Scabies: Permethrin is not really effective anymore

The standard treatment for scabies is permethrin, but it is becoming less due to mutations in the scabies mite that have led to resistance development.

Scabies mite mutations and consequences for therapy

Why are the mites resistant?

In anthropods, a mutation regularly occurs in voltage-dependent sodium channels, which can lead to resistance. Until now, it was not assumed that this could also occur in the scabies mites. In these pathogens, the change in the sodium channels leads to an exchange of methionine with leucine, which can cause knockdown resistance. In many cases, this results in resistance to permethrin, the drug that is often used to treat the skin disease.

What do the mutations mean for medical practice?

If scabies pathogens are affected by the mutation, treatment with permethrin may be less effective or unsuccessful. This was the case for the majority of patients in the study population. Only around 15% of patients were able to achieve remission with permethrin alone - and often only after an above-average length of treatment.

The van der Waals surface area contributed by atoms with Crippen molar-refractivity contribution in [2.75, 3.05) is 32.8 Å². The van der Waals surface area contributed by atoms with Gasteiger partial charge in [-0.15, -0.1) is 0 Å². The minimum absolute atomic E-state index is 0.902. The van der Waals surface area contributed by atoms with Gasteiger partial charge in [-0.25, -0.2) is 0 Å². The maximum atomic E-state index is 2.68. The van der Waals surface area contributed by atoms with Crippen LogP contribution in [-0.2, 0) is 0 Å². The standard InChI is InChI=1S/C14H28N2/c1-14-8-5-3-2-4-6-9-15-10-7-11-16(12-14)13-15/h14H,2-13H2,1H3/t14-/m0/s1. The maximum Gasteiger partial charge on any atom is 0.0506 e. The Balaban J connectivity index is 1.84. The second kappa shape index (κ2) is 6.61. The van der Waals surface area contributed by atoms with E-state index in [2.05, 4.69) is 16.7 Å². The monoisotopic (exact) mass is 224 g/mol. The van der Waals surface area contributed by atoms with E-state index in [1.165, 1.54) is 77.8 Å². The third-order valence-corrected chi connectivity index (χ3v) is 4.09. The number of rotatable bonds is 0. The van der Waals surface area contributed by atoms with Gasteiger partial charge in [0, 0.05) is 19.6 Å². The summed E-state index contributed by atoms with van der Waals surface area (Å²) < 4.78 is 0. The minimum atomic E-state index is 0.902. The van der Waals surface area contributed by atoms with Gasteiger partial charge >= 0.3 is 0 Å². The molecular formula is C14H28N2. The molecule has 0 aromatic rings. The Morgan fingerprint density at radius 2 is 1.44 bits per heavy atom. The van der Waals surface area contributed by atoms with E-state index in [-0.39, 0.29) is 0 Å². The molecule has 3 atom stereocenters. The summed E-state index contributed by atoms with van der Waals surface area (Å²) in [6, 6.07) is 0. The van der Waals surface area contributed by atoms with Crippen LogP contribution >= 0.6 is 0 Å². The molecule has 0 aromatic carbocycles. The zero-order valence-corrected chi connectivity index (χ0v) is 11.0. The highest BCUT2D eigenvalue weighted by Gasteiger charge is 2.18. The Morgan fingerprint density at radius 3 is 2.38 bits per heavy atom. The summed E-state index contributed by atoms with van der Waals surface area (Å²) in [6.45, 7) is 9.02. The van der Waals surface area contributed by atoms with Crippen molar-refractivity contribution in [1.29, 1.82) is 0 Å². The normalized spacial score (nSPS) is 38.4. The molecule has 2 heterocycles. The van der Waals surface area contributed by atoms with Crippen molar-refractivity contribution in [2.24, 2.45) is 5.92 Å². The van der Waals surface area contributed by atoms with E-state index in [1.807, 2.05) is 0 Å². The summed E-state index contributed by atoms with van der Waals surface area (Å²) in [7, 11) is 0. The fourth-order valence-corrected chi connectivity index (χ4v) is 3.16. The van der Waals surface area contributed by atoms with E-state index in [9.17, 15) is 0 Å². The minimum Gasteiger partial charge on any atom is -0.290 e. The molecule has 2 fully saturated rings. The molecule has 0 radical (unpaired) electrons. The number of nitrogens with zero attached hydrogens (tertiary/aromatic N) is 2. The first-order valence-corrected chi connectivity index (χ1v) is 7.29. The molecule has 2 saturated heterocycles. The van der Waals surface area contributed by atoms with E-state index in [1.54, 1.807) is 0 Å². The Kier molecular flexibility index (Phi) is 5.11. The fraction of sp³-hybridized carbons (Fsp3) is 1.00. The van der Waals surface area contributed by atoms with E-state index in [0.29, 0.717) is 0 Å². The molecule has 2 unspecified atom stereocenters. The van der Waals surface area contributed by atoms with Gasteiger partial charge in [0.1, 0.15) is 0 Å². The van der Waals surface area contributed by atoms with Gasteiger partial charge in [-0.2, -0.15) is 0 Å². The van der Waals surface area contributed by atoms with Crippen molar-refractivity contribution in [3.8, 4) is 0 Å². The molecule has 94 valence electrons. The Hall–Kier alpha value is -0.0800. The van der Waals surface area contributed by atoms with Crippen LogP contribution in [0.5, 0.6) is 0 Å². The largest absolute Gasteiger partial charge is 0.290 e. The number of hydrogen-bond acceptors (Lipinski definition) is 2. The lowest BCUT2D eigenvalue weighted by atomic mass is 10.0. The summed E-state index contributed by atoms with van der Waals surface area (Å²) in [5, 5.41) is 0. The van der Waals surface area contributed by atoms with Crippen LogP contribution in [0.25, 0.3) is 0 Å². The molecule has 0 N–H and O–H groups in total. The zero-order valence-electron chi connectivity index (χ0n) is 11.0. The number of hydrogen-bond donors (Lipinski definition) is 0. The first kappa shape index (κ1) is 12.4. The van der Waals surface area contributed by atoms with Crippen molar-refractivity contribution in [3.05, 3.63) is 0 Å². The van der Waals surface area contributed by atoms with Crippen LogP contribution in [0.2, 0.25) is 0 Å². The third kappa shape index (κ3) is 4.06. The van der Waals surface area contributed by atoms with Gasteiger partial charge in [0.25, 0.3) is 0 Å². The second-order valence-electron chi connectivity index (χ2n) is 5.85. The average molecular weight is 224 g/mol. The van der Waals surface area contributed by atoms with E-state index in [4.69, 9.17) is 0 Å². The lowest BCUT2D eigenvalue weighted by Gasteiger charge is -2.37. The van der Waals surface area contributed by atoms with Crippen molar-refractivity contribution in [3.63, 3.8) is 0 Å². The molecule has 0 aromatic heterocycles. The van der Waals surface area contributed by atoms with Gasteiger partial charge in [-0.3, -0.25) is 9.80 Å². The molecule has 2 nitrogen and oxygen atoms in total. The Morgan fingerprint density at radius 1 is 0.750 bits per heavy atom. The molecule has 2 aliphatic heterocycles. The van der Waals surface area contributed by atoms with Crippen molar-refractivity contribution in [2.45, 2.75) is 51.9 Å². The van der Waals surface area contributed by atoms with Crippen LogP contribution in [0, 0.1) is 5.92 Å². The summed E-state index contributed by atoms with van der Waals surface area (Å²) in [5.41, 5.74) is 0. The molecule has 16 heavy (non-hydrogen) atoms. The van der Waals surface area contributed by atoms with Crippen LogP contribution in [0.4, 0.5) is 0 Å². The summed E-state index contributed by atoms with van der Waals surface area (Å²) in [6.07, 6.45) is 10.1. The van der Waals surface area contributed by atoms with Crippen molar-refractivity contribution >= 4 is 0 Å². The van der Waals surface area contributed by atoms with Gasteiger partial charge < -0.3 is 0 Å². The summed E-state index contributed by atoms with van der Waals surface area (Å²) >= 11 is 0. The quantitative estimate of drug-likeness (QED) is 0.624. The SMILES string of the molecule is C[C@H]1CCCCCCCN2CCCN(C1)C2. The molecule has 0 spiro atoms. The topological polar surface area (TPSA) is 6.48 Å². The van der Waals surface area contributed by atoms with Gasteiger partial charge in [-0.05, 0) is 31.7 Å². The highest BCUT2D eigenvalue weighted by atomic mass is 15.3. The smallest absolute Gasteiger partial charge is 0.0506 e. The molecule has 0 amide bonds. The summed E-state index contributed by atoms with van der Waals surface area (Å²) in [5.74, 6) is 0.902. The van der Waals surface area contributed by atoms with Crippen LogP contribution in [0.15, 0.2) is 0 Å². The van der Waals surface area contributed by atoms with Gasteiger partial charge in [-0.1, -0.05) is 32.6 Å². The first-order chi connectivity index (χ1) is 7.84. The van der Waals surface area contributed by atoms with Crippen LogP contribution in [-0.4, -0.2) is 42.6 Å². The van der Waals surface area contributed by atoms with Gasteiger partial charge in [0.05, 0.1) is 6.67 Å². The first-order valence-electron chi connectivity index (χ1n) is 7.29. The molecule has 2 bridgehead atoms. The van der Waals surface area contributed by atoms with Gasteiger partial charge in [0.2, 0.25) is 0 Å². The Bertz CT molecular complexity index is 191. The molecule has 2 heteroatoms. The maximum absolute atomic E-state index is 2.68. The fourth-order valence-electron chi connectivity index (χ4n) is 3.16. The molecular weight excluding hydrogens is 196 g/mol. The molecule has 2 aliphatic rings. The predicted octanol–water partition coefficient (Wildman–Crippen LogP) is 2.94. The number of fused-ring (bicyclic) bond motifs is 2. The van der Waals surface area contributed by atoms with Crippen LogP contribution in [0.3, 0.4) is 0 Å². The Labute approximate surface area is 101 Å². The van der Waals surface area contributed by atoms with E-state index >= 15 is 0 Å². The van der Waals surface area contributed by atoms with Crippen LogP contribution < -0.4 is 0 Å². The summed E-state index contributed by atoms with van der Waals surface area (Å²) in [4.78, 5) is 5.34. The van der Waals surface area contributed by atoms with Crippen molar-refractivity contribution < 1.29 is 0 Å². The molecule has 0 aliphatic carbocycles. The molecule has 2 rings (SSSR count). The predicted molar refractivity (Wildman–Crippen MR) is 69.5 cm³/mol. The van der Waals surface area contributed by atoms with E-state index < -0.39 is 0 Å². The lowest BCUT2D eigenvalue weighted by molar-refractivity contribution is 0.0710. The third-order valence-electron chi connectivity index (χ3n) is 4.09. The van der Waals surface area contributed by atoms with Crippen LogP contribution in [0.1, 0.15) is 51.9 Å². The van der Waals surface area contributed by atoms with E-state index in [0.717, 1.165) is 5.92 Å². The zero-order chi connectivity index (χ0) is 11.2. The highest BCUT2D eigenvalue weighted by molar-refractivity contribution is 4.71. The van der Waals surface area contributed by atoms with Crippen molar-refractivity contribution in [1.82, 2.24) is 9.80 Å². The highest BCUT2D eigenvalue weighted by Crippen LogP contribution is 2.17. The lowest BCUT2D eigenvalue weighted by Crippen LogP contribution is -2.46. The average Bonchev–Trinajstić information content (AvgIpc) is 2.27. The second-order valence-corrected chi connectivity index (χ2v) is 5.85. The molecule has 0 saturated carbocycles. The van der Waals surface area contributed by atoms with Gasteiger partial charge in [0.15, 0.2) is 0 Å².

However, this does not mean that the disease is not treatable. Rather, it means that monotherapy no longer leads to successful treatment in the majority of cases, but that various drugs should be used simultaneously: A combination of permethrin and ivermectin was successful for over 60% of the study participants.

Mutated scabies mites: Key take-away

In the treatment of scabies, combination therapy or prolonged permethrin administration may make sense. In an increasing number of cases, resistance to the usual dosage of permethrin is to be expected. Not all patients achieve the desired treatment success with the drug. As with many other anthropods, the scabies mite is also affected by mutations that can lead to resistance. The mutated pathogens are expected to spread in the future. These findings should therefore be included in treatment planning.

  1. Riebenbauer K, Purkhauser K, Walochnik J, Urban N, Weber PB, Stamm T, Handisurya A. Detection of a knockdown mutation in the voltage-sensitive sodium channel associated with permethrin tolerance in Sarcoptes scabiei var. hominis mites. J Eur Acad Dermatol Venereol. 2023 Nov;37(11):2355-2361. doi: 10.1111/jdv.19288. Epub 2023 Jul 10. PMID: 37356045.